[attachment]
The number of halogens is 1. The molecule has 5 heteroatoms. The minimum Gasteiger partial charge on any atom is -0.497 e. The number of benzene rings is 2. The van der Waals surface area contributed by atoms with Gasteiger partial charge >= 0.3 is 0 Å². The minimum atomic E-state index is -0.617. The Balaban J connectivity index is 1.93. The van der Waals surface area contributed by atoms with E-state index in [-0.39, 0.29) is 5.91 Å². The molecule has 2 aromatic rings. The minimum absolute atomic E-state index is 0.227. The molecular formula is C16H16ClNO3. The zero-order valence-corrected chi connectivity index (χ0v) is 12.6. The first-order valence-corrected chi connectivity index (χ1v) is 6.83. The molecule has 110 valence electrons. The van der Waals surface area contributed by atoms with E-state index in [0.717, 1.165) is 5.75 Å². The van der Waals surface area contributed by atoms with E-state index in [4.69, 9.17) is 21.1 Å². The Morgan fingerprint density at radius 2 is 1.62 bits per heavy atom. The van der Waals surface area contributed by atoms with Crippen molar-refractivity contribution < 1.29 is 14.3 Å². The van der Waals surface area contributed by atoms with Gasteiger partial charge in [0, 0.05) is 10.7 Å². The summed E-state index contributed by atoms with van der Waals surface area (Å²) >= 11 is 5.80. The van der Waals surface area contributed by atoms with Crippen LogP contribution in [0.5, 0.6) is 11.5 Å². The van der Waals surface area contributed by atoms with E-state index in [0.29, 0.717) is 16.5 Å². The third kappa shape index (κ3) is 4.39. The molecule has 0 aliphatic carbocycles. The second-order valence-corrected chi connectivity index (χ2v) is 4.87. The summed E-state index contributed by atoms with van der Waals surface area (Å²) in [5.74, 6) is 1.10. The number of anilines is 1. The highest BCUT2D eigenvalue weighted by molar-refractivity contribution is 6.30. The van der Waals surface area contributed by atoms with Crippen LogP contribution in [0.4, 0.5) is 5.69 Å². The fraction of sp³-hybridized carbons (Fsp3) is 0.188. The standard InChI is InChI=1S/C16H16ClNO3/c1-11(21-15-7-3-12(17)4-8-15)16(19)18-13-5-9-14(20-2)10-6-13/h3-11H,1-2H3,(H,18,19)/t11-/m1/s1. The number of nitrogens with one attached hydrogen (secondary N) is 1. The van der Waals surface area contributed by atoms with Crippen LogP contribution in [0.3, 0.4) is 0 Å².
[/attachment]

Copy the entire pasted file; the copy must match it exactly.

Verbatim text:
The number of halogens is 1. The molecule has 5 heteroatoms. The minimum Gasteiger partial charge on any atom is -0.497 e. The number of benzene rings is 2. The van der Waals surface area contributed by atoms with Gasteiger partial charge >= 0.3 is 0 Å². The minimum atomic E-state index is -0.617. The Balaban J connectivity index is 1.93. The van der Waals surface area contributed by atoms with E-state index in [-0.39, 0.29) is 5.91 Å². The molecule has 2 aromatic rings. The minimum absolute atomic E-state index is 0.227. The molecular formula is C16H16ClNO3. The zero-order valence-corrected chi connectivity index (χ0v) is 12.6. The first-order valence-corrected chi connectivity index (χ1v) is 6.83. The molecule has 110 valence electrons. The van der Waals surface area contributed by atoms with E-state index in [0.717, 1.165) is 5.75 Å². The van der Waals surface area contributed by atoms with E-state index in [4.69, 9.17) is 21.1 Å². The Morgan fingerprint density at radius 2 is 1.62 bits per heavy atom. The van der Waals surface area contributed by atoms with Crippen molar-refractivity contribution < 1.29 is 14.3 Å². The van der Waals surface area contributed by atoms with Gasteiger partial charge in [0, 0.05) is 10.7 Å². The summed E-state index contributed by atoms with van der Waals surface area (Å²) >= 11 is 5.80. The van der Waals surface area contributed by atoms with Crippen LogP contribution in [0.5, 0.6) is 11.5 Å². The van der Waals surface area contributed by atoms with E-state index in [0.29, 0.717) is 16.5 Å². The third kappa shape index (κ3) is 4.39. The molecule has 0 aliphatic carbocycles. The second-order valence-corrected chi connectivity index (χ2v) is 4.87. The summed E-state index contributed by atoms with van der Waals surface area (Å²) in [5.74, 6) is 1.10. The number of anilines is 1. The highest BCUT2D eigenvalue weighted by molar-refractivity contribution is 6.30. The van der Waals surface area contributed by atoms with Crippen LogP contribution in [0.4, 0.5) is 5.69 Å². The fraction of sp³-hybridized carbons (Fsp3) is 0.188. The standard InChI is InChI=1S/C16H16ClNO3/c1-11(21-15-7-3-12(17)4-8-15)16(19)18-13-5-9-14(20-2)10-6-13/h3-11H,1-2H3,(H,18,19)/t11-/m1/s1. The number of nitrogens with one attached hydrogen (secondary N) is 1. The van der Waals surface area contributed by atoms with Crippen LogP contribution in [0.3, 0.4) is 0 Å².